Admitting Elderly Patients to the Intensive Care Unit—Is it the Right Decision? One of the most important decisions that a physician makes is whether to admit a patient to the intensive care unit (ICU). The modern ICU provides a capacity for advanced monitoring and life support that is typically unavailable elsewhere in the hospital and is lifesaving for patients with a wide array of acute deteriorations in health. However, ICU care is also one of the most expensive, intensive, and intrusive endeavors in health care. Although patients admitted to the ICU account for approximately one-quarter of hospitalized patients, they account for half of total hospital expenditures in the United States, with costs estimated at $110 to $260 billion per year or approximately 1% of the gross domestic product.1-3 Furthermore, ICU care can be unnecessary, harmful, or futile. Importantly, the provision of ICU services is increasing.
Climate change: 'Hothouse Earth' risks even if CO2 emissions slashed Image copyright Getty Images It may sound like the title of a low budget sci-fi movie, but for planetary scientists, "Hothouse Earth" is a deadly serious concept. Researchers believe we could soon cross a threshold leading to boiling hot temperatures and towering seas in the centuries to come. Even if countries succeed in meeting their CO2 targets, we could still lurch on to this "irreversible pathway". Their study shows it could happen if global temperatures rise by 2C. An international team of climate researchers, writing in the journal, Proceedings of the National Academy of Sciences, says the warming expected in the next few decades could turn some of the Earth's natural forces - that currently protect us - into our enemies.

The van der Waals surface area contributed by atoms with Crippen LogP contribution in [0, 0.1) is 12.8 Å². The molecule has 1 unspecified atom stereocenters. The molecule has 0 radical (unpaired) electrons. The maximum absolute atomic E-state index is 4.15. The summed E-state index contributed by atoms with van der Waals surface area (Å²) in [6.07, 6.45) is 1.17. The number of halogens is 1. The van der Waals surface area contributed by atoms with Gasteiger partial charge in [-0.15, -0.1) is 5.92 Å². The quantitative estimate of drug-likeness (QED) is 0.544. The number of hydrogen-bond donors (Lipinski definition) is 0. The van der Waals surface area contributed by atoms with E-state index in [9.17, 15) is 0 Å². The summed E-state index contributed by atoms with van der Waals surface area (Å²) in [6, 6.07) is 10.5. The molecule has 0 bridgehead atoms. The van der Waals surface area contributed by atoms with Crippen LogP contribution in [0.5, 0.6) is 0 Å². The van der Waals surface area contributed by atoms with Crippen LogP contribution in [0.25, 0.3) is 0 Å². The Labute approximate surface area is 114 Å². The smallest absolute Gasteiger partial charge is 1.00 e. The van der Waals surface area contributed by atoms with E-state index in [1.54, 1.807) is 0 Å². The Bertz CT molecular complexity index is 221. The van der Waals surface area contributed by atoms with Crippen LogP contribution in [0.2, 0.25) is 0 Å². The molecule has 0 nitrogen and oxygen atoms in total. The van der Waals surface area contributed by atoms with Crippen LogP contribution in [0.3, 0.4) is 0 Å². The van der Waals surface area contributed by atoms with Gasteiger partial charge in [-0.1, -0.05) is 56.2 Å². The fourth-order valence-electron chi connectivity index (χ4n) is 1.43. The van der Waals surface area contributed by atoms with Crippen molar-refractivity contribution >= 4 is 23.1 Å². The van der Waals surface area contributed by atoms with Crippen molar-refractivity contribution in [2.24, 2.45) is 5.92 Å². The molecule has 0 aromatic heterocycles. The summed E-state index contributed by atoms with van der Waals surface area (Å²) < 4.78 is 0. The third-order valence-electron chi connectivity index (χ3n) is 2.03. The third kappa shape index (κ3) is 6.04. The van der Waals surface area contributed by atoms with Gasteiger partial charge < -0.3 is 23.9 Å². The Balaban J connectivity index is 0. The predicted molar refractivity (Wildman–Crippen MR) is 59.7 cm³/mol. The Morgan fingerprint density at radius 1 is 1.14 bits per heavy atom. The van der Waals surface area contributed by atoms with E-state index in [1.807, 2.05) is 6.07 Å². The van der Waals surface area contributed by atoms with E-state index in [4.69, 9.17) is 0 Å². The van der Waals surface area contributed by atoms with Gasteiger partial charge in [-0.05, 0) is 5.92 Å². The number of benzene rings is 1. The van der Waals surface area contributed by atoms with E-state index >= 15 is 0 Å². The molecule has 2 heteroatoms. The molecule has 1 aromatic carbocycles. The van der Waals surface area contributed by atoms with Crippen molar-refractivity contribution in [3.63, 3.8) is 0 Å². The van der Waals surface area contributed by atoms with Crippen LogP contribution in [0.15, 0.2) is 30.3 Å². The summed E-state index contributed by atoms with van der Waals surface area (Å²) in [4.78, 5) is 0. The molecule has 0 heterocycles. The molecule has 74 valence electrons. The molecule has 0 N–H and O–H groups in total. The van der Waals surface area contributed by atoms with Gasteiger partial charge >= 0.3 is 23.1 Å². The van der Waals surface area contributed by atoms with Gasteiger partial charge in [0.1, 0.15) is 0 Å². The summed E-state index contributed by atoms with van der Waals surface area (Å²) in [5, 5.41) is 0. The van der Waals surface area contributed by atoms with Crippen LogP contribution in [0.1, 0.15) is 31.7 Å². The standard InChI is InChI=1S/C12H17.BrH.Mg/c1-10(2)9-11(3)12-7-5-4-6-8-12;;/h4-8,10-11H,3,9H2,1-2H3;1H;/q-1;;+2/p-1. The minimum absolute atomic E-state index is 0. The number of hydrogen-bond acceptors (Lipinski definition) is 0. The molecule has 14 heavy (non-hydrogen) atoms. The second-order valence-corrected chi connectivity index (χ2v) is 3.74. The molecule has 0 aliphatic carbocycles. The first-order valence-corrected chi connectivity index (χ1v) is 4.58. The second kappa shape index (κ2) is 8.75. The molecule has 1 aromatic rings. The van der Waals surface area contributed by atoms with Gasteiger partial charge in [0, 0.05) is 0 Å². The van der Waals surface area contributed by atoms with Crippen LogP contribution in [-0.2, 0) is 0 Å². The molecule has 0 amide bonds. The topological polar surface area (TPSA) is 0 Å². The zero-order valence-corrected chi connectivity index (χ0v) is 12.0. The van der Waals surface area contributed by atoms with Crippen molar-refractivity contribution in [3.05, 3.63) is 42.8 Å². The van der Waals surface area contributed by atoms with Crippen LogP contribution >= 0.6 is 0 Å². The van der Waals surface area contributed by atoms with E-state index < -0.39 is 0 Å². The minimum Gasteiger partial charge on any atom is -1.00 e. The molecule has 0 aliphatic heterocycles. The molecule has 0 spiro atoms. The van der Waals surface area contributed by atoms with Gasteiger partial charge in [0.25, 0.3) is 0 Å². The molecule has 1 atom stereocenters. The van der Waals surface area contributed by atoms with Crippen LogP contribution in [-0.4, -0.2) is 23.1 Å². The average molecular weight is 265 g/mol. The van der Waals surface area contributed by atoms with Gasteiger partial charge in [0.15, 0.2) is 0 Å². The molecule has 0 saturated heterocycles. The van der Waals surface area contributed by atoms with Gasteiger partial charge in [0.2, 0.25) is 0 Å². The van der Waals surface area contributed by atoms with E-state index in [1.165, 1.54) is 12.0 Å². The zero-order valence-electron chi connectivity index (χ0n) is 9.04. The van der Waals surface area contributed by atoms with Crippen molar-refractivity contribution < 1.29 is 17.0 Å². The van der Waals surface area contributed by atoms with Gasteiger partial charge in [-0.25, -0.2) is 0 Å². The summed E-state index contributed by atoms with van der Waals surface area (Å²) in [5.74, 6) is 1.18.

For Years, Anita Hill Was A 'Canary In The Coal Mine' For Women Speaking Out Anita Hill testifies before the Senate Judiciary Committee on Oct. 11, 1991, regarding Clarence Thomas' confirmation to the Supreme Court. AP hide caption toggle caption Anita Hill testifies before the Senate Judiciary Committee on Oct. 11, 1991, regarding Clarence Thomas' confirmation to the Supreme Court. Stories about sexual harassment in the workplace have dominated the news cycle this fall, but New Yorker journalist Jane Mayer remembers a time not that long ago when even the term "sexual harassment" felt new.
jamanetwork Key Points Question Is care for older adults with multiple chronic conditions that is aligned with their health priorities associated with improved patient-reported outcomes and reduced unwanted care? Findings This nonrandomized clinical trial of 366 adults 65 years or older with multiple chronic conditions found that, although there was no difference in perception of whether their care was goal-directed or coordinated, participants receiving patient priorities care vs usual care reported a greater reduction in treatment burden, and their health records reflected more medications stopped and fewer self-management tasks and diagnostic tests added. Meaning This study’s findings suggest that aligning care with patients’ priorities may improve outcomes for patients with multiple chronic conditions.
Humanity has wiped out 60% of animals since 1970, major report finds Humanity has wiped out 60% of mammals, birds, fish and reptiles since 1970, leading the world’s foremost experts to warn that the annihilation of wildlife is now an emergency that threatens civilisation. The new estimate of the massacre of wildlife is made in a major report produced by WWF and involving 59 scientists from across the globe. It finds that the vast and growing consumption of food and resources by the global population is destroying the web of life, billions of years in the making, upon which human society ultimately depends for clean air, water and everything else.